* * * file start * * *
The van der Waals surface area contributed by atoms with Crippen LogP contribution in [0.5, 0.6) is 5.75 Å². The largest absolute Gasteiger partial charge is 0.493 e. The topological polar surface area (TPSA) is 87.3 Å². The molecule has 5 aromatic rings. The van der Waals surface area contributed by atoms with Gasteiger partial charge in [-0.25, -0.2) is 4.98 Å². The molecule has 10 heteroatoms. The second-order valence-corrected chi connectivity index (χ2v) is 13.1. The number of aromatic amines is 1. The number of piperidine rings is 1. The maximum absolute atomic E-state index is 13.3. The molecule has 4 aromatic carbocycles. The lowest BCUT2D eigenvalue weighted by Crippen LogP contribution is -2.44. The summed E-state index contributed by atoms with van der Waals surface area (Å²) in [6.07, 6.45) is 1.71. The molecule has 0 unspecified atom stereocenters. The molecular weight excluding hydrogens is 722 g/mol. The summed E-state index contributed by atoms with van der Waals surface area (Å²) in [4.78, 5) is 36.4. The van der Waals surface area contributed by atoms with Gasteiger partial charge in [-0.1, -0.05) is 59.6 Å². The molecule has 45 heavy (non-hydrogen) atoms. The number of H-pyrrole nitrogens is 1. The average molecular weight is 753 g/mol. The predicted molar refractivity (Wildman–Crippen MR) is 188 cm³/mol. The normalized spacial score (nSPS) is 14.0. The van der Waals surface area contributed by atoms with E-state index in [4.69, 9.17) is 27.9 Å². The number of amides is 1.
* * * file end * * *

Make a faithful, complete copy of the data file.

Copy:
The van der Waals surface area contributed by atoms with Crippen LogP contribution in [0.5, 0.6) is 5.75 Å². The largest absolute Gasteiger partial charge is 0.493 e. The topological polar surface area (TPSA) is 87.3 Å². The molecule has 5 aromatic rings. The van der Waals surface area contributed by atoms with Gasteiger partial charge in [-0.25, -0.2) is 4.98 Å². The molecule has 10 heteroatoms. The second-order valence-corrected chi connectivity index (χ2v) is 13.1. The number of aromatic amines is 1. The number of piperidine rings is 1. The maximum absolute atomic E-state index is 13.3. The molecule has 4 aromatic carbocycles. The lowest BCUT2D eigenvalue weighted by Crippen LogP contribution is -2.44. The summed E-state index contributed by atoms with van der Waals surface area (Å²) in [6.07, 6.45) is 1.71. The molecule has 0 unspecified atom stereocenters. The molecular weight excluding hydrogens is 722 g/mol. The summed E-state index contributed by atoms with van der Waals surface area (Å²) in [4.78, 5) is 36.4. The van der Waals surface area contributed by atoms with Gasteiger partial charge in [-0.1, -0.05) is 59.6 Å². The molecule has 45 heavy (non-hydrogen) atoms. The number of H-pyrrole nitrogens is 1. The average molecular weight is 753 g/mol. The predicted molar refractivity (Wildman–Crippen MR) is 188 cm³/mol. The normalized spacial score (nSPS) is 14.0. The van der Waals surface area contributed by atoms with E-state index in [4.69, 9.17) is 27.9 Å². The number of amides is 1.